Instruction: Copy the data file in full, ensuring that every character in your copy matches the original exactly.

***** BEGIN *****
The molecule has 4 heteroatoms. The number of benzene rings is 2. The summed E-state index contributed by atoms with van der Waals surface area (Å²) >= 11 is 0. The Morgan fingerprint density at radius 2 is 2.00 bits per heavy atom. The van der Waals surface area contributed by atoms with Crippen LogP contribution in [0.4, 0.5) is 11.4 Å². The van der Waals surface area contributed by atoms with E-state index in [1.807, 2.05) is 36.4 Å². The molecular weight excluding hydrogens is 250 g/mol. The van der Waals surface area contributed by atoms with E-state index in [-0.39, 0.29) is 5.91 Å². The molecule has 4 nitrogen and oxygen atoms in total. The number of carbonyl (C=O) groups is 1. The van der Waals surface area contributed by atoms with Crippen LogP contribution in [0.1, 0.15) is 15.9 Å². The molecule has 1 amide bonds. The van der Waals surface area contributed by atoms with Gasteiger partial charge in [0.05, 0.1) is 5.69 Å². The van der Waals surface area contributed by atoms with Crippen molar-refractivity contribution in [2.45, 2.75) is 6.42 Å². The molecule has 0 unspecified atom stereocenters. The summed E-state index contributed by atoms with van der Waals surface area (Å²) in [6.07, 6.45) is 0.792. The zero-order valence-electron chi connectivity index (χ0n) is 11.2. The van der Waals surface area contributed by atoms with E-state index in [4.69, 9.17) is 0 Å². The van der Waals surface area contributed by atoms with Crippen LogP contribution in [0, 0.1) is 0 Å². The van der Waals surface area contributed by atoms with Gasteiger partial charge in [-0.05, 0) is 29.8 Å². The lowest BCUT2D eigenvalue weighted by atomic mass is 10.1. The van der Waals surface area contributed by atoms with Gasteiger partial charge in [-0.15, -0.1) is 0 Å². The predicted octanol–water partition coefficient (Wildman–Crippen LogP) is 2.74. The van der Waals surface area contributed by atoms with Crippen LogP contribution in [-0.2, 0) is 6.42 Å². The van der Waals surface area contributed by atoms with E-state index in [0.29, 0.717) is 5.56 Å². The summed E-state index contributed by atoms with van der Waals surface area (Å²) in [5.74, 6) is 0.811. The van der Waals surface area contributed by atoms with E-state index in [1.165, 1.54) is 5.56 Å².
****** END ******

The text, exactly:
The molecule has 4 heteroatoms. The number of benzene rings is 2. The summed E-state index contributed by atoms with van der Waals surface area (Å²) >= 11 is 0. The Morgan fingerprint density at radius 2 is 2.00 bits per heavy atom. The van der Waals surface area contributed by atoms with Crippen LogP contribution in [0.4, 0.5) is 11.4 Å². The van der Waals surface area contributed by atoms with E-state index in [1.807, 2.05) is 36.4 Å². The molecular weight excluding hydrogens is 250 g/mol. The van der Waals surface area contributed by atoms with E-state index in [-0.39, 0.29) is 5.91 Å². The molecule has 4 nitrogen and oxygen atoms in total. The number of carbonyl (C=O) groups is 1. The van der Waals surface area contributed by atoms with Crippen LogP contribution in [0.1, 0.15) is 15.9 Å². The molecule has 1 amide bonds. The van der Waals surface area contributed by atoms with Gasteiger partial charge in [0.05, 0.1) is 5.69 Å². The van der Waals surface area contributed by atoms with Crippen molar-refractivity contribution in [2.45, 2.75) is 6.42 Å². The molecule has 0 unspecified atom stereocenters. The summed E-state index contributed by atoms with van der Waals surface area (Å²) in [6.07, 6.45) is 0.792. The zero-order valence-electron chi connectivity index (χ0n) is 11.2. The van der Waals surface area contributed by atoms with E-state index in [4.69, 9.17) is 0 Å². The van der Waals surface area contributed by atoms with Crippen LogP contribution in [0, 0.1) is 0 Å². The van der Waals surface area contributed by atoms with Gasteiger partial charge in [-0.05, 0) is 29.8 Å². The lowest BCUT2D eigenvalue weighted by atomic mass is 10.1. The van der Waals surface area contributed by atoms with Gasteiger partial charge in [-0.15, -0.1) is 0 Å². The predicted octanol–water partition coefficient (Wildman–Crippen LogP) is 2.74. The van der Waals surface area contributed by atoms with Crippen LogP contribution in [-0.2, 0) is 6.42 Å². The van der Waals surface area contributed by atoms with E-state index in [0.29, 0.717) is 5.56 Å². The summed E-state index contributed by atoms with van der Waals surface area (Å²) in [5.74, 6) is 0.811. The van der Waals surface area contributed by atoms with E-state index in [1.165, 1.54) is 5.56 Å².